Sónar 2014 (KH)

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Katharina Hauptmann's picture

Following in the footsteps of the famous Sónar Barcelona, the International Festival of Advanced Music is hitting Reykjavík again for the second time.

Next week (February 13 - 15 ) Iceland’s capital will be rocked by a bunch of international artists as well as by the finest Icelandic electronic (or rather advanced) musicians.

During three days 67 artists will perform on five stages at Reykjavík’s landmark concert hall Harpa, one of the stages being located in its underground car park.

Really, Harpa again? Don’t get me wrong, Harpa is a beautiful and interesting building and concert venue, but it is also hosting another huge music festival later this year, Iceland Airwaves that is, and therefore I find it a bit boring to host Sónar there as well. But then, where else should Sónar (or any other music festival for that matter) take place? All of the other slightly smaller music venues such as Faktorý or NASA used to be great, intimate venues for all kinds of musical happenings but since had to make way for yet another hotel.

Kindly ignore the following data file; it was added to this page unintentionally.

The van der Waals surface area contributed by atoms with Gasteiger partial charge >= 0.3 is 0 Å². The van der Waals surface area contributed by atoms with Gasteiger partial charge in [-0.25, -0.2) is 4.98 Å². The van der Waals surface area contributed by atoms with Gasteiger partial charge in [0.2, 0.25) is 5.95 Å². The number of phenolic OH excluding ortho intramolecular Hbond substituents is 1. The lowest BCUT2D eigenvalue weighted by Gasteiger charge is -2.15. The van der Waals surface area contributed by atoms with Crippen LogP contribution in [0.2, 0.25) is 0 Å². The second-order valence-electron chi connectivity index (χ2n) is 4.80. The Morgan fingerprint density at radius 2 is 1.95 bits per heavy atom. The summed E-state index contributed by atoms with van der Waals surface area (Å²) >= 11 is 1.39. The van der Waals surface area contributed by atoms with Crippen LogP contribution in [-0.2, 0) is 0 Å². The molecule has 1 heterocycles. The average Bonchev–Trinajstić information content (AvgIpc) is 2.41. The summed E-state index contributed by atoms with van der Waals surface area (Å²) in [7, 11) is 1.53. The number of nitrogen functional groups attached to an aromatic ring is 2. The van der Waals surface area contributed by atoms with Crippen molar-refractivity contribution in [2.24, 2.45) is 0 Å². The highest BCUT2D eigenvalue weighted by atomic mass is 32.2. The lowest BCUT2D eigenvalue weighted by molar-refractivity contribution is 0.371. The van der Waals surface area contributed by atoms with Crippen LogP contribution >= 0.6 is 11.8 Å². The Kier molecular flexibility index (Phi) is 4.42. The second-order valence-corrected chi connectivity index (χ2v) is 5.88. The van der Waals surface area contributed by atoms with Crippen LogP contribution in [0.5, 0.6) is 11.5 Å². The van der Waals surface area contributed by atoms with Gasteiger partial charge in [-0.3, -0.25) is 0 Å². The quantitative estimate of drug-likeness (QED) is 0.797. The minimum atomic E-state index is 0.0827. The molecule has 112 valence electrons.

Last year, Sónar’s debut in Iceland scored mixed reviews, therefore I am very curious to see how this year`s edition will turn out.

The line-up at least is promising: Iceland Sónar attendees will be dancing to the sounds of Major Lazer (US), Paul Kalkbrenner (DE), Bonobo (UK), Daphni (CA), Trentemøller (DK), Kölsch (DK), Diplo (US), Jon Hopkins (UK), James Holden (UK), Ryuichi Sakamoto & Taylor Deupree (JP/US) and many more.

Personally, I would love to see Bonobo, Daphni, Trentemøller, Hermigervill and GusGus,  a very obvious choice, I know, but hey, whatever floats your boat, right?

As for the Icelandic line-up, it consists of the usual suspects such as GusGus, FM Belfast, Hjaltalín, Gluteus Maximus, Moses Hightower, Kiriyama Family, Hermigervill and many more.

Also, Sónar is supposed to be about electronic music or advanced music (whatever that is supposed to mean) but some of the local artists don’t really fit in, in my opinion. I mean, they are all great and enjoyable to see perform, no doubt about that, but should they really be part of Sónar?

The three day pass for the entire festival can be purchased online here and costs ISK 17,900 (EUR 109). 

Katharina Hauptmann – katha.hauptmann@gmail.com

Views expressed here are the author's own and do not necessarily reflect the opinions of Iceland Review.